After findings about the brain areas responsible for understanding sarcasm and irony earlier in the week, we now have new research into the development of cynicism.
In this research, children of ages 6, 8 and 10 were told a story with an ambiguous ending that was open to multiple interpretations. These endings directly reflected the character’s motivation. As expected, the ten-year-olds were most likely to ascribe a self-interested motivation to the central character, indicating a well-developed sense of cynicism.
About the author
Psychologist, Jeremy Dean, PhD is the founder and author of PsyBlog. He holds a doctorate in psychology from University College London and two other advanced degrees in psychology.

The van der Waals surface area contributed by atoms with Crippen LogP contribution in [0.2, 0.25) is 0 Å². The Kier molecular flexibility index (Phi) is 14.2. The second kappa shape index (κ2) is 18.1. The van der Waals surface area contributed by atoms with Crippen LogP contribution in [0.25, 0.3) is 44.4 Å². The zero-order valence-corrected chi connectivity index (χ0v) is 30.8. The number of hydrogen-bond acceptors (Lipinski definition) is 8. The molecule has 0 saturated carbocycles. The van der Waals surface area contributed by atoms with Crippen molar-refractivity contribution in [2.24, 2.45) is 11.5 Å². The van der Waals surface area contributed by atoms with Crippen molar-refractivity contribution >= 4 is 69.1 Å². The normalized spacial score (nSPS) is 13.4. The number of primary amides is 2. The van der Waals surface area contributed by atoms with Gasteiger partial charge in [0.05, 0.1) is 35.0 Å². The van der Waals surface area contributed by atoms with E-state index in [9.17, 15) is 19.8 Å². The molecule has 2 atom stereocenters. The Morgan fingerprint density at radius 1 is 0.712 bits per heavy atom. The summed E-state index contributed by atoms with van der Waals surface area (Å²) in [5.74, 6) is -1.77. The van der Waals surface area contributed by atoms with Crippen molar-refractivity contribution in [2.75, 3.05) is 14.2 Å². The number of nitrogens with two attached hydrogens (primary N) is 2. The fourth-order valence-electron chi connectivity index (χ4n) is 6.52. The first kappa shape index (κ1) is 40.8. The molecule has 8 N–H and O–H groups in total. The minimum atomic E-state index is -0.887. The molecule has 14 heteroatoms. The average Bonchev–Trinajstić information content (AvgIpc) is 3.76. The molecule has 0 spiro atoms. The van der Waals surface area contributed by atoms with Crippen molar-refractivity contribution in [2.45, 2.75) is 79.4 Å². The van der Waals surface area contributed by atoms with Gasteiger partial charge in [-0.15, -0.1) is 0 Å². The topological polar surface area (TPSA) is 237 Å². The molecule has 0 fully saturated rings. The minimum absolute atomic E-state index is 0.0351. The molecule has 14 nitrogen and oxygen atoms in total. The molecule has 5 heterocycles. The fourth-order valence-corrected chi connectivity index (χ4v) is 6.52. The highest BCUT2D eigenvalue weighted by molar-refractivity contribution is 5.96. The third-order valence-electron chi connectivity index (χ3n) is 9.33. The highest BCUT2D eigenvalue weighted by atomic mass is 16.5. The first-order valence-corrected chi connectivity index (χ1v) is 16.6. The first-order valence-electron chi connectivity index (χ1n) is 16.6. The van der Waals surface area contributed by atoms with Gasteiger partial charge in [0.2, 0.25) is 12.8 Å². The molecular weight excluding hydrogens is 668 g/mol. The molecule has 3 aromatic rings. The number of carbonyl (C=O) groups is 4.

He has been writing about scientific research on PsyBlog since 2004. He is also the author of the book “Making Habits, Breaking Habits” (Da Capo, 2003) and several ebooks:
- Accept Yourself: How to feel a profound sense of warmth and self-compassion
- The Anxiety Plan: 42 Strategies For Worry, Phobias, OCD and Panic
- Spark: 17 Steps That Will Boost Your Motivation For Anything
- Activate: How To Find Joy Again By Changing What You Do
What surprised researchers was that even the six-year-olds were more likely, on average, to interpret the character’s behaviour as self-interested. This suggests that the seeds of a cynical outlook are sown earlier than had previously been thought.
Mills, C.M. & Keil, F.C. (2005). The development of cynicism. Psychological Science, 16, 385-390